A pilot trial suggests telemedicine methods need to be tailored to reach adversely affected populations including Black patients on Medicare or Medicaid.
A simple modification in the methods used to virtually engage Black patients and physicians may help to reduce racial inequity in US telemedicine.
A new research letter from the Perelman School of Medicine at the University of Pennsylvania showed that Black patients with cardiovascular disease covered under Medicaid and Medicare insurance are significantly more likely to share blood pressure measures with their clinician via text than a healthcare system online patient portal.
The findings from the small-scale population—albeit, possibly the first of its kind conducted during the COVID-19 pandemic—highlights the importance of using patient-preferred technology to conduct telehealth practice among minority and low-income patient populations.
What’s more, the findings underscore the necessity to continually refine telehealth practice, system by system, as it becomes more readily adopted during and after the pandemic.
Led by Lauren A. Eberly, MD, MPH, of the Division of Cardiovascular Medicine at Perelman, investigators sought to assess the uptake and acceptability of a text-based model for at-home blood pressure monitoring, versus an online patient portal, among a population of Black patients with Medicaid or Medicare insurance and either hypertension plus cardiovascular disease or risk for it.
As investigators noted, medically uncontrolled hypertension and cardiovascular disease is disproportionately greater among Black patients—likely meaning that current methods of monitoring and care are not as accepted among such patients.
“Self-measured blood pressure (BP) is associated with improved BP control, especially when combined with telemonitoring,” they wrote. “However, disparities in telemedicine access may limit the benefit of home BP monitoring for Black patients.”
Their pilot randomized clinical trial included 20 self-described Black patients with either forms of federal insurance who were seen for an in-person cardiology consultation and diagnosed with either hypertension and cardiovascular disease, or ≥1 cardiovascular risk factor. Eligible patients spoke English, did not have blood pressure cuff, and had either internet access of a phone with texting capabilities.
Patients were randomized 1:1 to either text-based or online patient portal care from November 2020 to February 2021. The patient portal, deemed standard-of-care protocol, was accessible via smartphone app or web browser.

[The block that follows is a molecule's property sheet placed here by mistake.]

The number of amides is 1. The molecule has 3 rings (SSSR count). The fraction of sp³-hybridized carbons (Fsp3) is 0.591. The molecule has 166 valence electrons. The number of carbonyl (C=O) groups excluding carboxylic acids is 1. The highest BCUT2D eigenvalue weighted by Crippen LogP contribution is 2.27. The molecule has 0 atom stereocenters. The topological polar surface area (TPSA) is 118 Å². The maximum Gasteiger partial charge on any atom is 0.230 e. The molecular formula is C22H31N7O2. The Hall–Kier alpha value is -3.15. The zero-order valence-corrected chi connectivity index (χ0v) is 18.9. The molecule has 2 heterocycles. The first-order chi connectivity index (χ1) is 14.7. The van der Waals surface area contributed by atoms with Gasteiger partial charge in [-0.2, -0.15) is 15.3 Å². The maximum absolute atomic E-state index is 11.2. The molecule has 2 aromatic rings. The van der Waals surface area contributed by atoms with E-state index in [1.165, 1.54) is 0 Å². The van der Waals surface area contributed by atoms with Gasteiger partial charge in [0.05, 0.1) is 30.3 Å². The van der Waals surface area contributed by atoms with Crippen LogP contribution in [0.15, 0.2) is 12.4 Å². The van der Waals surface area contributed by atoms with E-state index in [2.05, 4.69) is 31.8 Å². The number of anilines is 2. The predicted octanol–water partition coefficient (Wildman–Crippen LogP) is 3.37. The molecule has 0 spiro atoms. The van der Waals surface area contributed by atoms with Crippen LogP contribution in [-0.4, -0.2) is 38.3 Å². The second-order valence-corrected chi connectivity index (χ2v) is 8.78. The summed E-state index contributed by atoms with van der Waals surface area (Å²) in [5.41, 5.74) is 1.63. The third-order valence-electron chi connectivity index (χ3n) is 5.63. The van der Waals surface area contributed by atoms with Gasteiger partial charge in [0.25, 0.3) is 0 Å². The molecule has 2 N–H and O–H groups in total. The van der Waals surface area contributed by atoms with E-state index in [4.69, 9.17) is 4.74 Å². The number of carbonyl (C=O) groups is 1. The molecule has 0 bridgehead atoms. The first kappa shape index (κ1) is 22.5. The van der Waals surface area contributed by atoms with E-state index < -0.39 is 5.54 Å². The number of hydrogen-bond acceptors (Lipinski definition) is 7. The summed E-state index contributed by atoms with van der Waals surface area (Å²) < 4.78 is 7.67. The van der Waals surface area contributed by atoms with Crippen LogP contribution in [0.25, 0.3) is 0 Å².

Clinicians provided patients with an automatic upper-arm blood pressure cuff from Omron as well as in-person instructions on checking their own blood pressure. Patients were then instructed to check their pressure twice daily over 14 days.
The text-based patient group received daily text reminders and an automated reply based on their blood pressure measurement. Measurements were sent to providers at the end of the trial period. The online portal group were instructed to enroll and upload their measurements, either daily or at the end of 14 days.
Investigators gave patients an additional 14 dysfunction to provide measurements at the end of the 14-day measurement period. Investigators sought a primary outcome of number of blood pressure measurements and proportion of patients submitting ≥1 measurement. Surveys were sent to patients at the conclusion of the 28-day follow-up.
The 20-patient population included 10 (50.0%) women and 13 (65.0%) Medicaid recipients. Mean patient age was 55 years old. Another 17 (85.0%) were diagnosed as obese, and 13 (65.0%) had hyperlipidemia.
Each of the 10 patients in the text-based group sent ≥1 blood pressure measurement to their clinician, while just 3 (30.0%) of patients in the online portal group submitted ≥1 measurement (P = .001). The mean rate of blood pressure measurements sent per patient was 20.9 among the text-based group, versus just 3.9 among the online portal group (P <.001).
In the survey response, all 10 text-based group patients described the measurement practice as “very easy,” versus none in the online portal group (P <.001).
The findings were affirmative that uptake of and satisfaction with a text-based program was greater than that with an online patient portal—a significant yet unsurprising outcome considering the historically more untreated patient population being assessed.
“The use of technology to manage chronic diseases may exacerbate disparities in health care; however, the type of technology used is important,” investigators wrote. “Although enrollment in this study required broadband access, accessing online patient portals may be prohibitive for patients from historically marginalized groups.”
Eberly and colleagues concluded noting that the “digital divide” has been well-documented among Black and low-income patients; previous research during the pandemic shows significantly lower rates of telemedicine visits among these patients as well. But text-based communication has consistently shown to be an effective method for both these patients and their clinicians.
But more research is necessary following this pilot trial.
“At our institution, a text-based program for BP management among postpartum women was shown to improve patient outcomes and reduce health care disparities,” investigators concluded. “ These results should be confirmed in larger studies because text-based care may be an effective way to reach patients who have historically faced barriers to accessing care for chronic conditions.”
The study, “Evaluation of Online Patient Portal vs Text-Based Blood Pressure Monitoring Among Black Patients With Medicaid and Medicare Insurance Who Have Hypertension and Cardiovascular Disease,” was published online in JAMA Network Open.